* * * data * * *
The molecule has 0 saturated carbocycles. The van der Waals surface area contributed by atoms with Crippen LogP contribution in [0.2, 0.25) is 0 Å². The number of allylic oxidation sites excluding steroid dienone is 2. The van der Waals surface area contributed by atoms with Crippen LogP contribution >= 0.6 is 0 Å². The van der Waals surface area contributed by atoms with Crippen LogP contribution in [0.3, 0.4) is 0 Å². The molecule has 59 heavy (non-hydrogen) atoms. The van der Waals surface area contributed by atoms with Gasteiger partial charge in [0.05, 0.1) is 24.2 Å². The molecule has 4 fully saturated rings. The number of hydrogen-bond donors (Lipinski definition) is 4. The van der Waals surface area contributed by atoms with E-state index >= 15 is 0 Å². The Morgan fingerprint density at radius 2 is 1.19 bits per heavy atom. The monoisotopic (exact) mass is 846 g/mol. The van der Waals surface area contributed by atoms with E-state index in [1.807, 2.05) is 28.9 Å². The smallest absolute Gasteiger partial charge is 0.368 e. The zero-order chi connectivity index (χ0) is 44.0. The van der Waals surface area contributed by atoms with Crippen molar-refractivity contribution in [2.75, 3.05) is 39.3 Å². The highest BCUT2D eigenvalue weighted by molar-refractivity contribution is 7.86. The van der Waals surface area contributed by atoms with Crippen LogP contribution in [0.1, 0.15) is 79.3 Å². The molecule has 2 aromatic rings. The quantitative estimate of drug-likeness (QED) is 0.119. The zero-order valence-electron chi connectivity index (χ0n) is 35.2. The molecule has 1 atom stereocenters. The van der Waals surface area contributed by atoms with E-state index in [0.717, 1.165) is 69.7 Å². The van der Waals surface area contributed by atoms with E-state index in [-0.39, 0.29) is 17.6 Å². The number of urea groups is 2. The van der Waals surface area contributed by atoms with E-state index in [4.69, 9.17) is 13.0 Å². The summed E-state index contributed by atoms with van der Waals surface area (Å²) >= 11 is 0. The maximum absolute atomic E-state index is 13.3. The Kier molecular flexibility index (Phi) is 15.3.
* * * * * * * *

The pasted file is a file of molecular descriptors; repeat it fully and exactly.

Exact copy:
The molecule has 0 saturated carbocycles. The van der Waals surface area contributed by atoms with Crippen LogP contribution in [0.2, 0.25) is 0 Å². The number of allylic oxidation sites excluding steroid dienone is 2. The van der Waals surface area contributed by atoms with Crippen LogP contribution >= 0.6 is 0 Å². The van der Waals surface area contributed by atoms with Crippen LogP contribution in [0.3, 0.4) is 0 Å². The molecule has 59 heavy (non-hydrogen) atoms. The van der Waals surface area contributed by atoms with Gasteiger partial charge in [0.05, 0.1) is 24.2 Å². The molecule has 4 fully saturated rings. The number of hydrogen-bond donors (Lipinski definition) is 4. The van der Waals surface area contributed by atoms with E-state index >= 15 is 0 Å². The Morgan fingerprint density at radius 2 is 1.19 bits per heavy atom. The monoisotopic (exact) mass is 846 g/mol. The van der Waals surface area contributed by atoms with E-state index in [1.807, 2.05) is 28.9 Å². The smallest absolute Gasteiger partial charge is 0.368 e. The zero-order chi connectivity index (χ0) is 44.0. The van der Waals surface area contributed by atoms with Crippen molar-refractivity contribution in [2.75, 3.05) is 39.3 Å². The highest BCUT2D eigenvalue weighted by molar-refractivity contribution is 7.86. The van der Waals surface area contributed by atoms with Crippen LogP contribution in [0.1, 0.15) is 79.3 Å². The molecule has 2 aromatic rings. The quantitative estimate of drug-likeness (QED) is 0.119. The zero-order valence-electron chi connectivity index (χ0n) is 35.2. The molecule has 1 atom stereocenters. The van der Waals surface area contributed by atoms with E-state index in [0.717, 1.165) is 69.7 Å². The van der Waals surface area contributed by atoms with E-state index in [-0.39, 0.29) is 17.6 Å². The number of urea groups is 2. The van der Waals surface area contributed by atoms with E-state index in [4.69, 9.17) is 13.0 Å². The summed E-state index contributed by atoms with van der Waals surface area (Å²) >= 11 is 0. The maximum absolute atomic E-state index is 13.3. The Kier molecular flexibility index (Phi) is 15.3.